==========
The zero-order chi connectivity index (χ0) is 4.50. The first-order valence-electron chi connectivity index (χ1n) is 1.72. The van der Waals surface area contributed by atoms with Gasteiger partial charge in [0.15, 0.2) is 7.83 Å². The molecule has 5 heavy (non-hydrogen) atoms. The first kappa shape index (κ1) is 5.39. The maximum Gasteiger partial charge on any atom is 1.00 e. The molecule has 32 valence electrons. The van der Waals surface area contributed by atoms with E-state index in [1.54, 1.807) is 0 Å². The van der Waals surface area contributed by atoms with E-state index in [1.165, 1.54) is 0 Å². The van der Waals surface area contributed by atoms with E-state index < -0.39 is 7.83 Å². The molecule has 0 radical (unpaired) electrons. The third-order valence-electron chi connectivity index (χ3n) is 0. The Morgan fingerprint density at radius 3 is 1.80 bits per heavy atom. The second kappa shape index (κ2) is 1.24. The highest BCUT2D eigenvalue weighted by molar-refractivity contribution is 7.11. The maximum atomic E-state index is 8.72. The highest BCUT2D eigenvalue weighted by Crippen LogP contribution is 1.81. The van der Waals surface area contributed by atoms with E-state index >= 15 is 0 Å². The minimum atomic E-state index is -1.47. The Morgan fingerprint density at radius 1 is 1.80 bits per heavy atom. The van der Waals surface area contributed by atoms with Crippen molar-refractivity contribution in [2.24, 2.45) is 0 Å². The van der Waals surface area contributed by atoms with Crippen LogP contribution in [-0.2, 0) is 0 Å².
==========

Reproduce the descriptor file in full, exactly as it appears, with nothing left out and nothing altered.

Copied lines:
The zero-order chi connectivity index (χ0) is 4.50. The first-order valence-electron chi connectivity index (χ1n) is 1.72. The van der Waals surface area contributed by atoms with Gasteiger partial charge in [0.15, 0.2) is 7.83 Å². The molecule has 5 heavy (non-hydrogen) atoms. The first kappa shape index (κ1) is 5.39. The maximum Gasteiger partial charge on any atom is 1.00 e. The molecule has 32 valence electrons. The van der Waals surface area contributed by atoms with E-state index in [1.54, 1.807) is 0 Å². The van der Waals surface area contributed by atoms with E-state index in [1.165, 1.54) is 0 Å². The van der Waals surface area contributed by atoms with E-state index < -0.39 is 7.83 Å². The molecule has 0 radical (unpaired) electrons. The third-order valence-electron chi connectivity index (χ3n) is 0. The Morgan fingerprint density at radius 3 is 1.80 bits per heavy atom. The second kappa shape index (κ2) is 1.24. The highest BCUT2D eigenvalue weighted by molar-refractivity contribution is 7.11. The maximum atomic E-state index is 8.72. The highest BCUT2D eigenvalue weighted by Crippen LogP contribution is 1.81. The van der Waals surface area contributed by atoms with E-state index >= 15 is 0 Å². The minimum atomic E-state index is -1.47. The Morgan fingerprint density at radius 1 is 1.80 bits per heavy atom. The van der Waals surface area contributed by atoms with Crippen molar-refractivity contribution in [2.24, 2.45) is 0 Å². The van der Waals surface area contributed by atoms with Crippen LogP contribution in [-0.2, 0) is 0 Å².